A New Study Suggests You Can Get Stronger in Only 3 Seconds a Day
Getting the perfect summer body requires blood, sweat, and tears spilled in the gym for countless hours. Yes, generally this is true, but brace yourself because science might have thrown us the curveball of the century with a new study.
Bright Side wants to show you how you can get stronger by setting aside only 3 seconds a day.
A study shows a 3-second exercise could improve strength.
In the study, which was published in the Scandanavian Journal of Medicine and Science in Sports, 39 university students were picked to perform just one muscle exercise for 3 seconds a day, 5 days a week.
There were 3 groups in this experiment. The first one did an eccentric bicep curl, which means they were focusing on lowering the weight from their shoulders down. The second group was doing a variation of the exercise, called the isometric bicep curl, which is lifting the weight up to their shoulders. Then there was a third control group, just chilling and not doing any kind of exercise.
We know you are eager to hear the results, so let’s cut to the chase. The people doing the eccentric bicep curl had a 12% increase in strength, the second group doing the isometric curl had a less significant increase in strength, and the chill group didn’t notice any changes. Well, that surely sounds promising, but don’t ditch your workout plan for this 3-second exercise just yet.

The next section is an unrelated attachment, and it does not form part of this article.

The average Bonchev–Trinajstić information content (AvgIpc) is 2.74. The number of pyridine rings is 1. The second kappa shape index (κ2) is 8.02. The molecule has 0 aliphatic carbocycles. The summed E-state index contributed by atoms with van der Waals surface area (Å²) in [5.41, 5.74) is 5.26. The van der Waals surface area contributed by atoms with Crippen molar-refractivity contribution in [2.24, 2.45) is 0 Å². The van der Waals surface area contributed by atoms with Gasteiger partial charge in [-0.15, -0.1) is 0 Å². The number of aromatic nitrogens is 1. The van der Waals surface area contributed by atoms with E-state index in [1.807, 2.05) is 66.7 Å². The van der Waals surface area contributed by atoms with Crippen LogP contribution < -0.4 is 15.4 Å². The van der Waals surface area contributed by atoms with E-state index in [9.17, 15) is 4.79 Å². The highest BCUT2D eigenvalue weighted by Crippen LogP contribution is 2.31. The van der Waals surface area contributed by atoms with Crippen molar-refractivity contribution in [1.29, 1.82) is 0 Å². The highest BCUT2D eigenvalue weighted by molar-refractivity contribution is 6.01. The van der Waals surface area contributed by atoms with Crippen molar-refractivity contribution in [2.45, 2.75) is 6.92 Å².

It doesn’t really replace regular exercise.
Personal trainers remind us that physical health has many components — maintaining and achieving good mobility, taking care of our respiratory system, and bettering our muscular condition, just to name a few. So to think that there is some kind of shortcut to achieving physical stability is a little naive. Yes, the study showed that the 3-second exercise promoted some strength gains, but it doesn’t account for building muscle.
We also must acknowledge the fact that the sample size in the study was rather small. Also, they might have benefited from something called newbie gains, when inexperienced lifters gain strength faster than gym veterans.
The people that can benefit
For most of us, single biceps curls won’t give us the confidence of Thor, nor will it give us his bulging muscles. However, this discovery may still benefit some people in a positive manner. Let’s take, for example, elderly people who suffer from muscle mass and strength decline. Such an extensible workout routine might be a sufficient way for them to maintain their physical abilities in some capacity.
It can also serve as a morale boost for people who believe that the gym is a super scary place and believe change requires an enormous effort.
What do you think about these findings? Are you willing to test it out yourself? Drop a comment.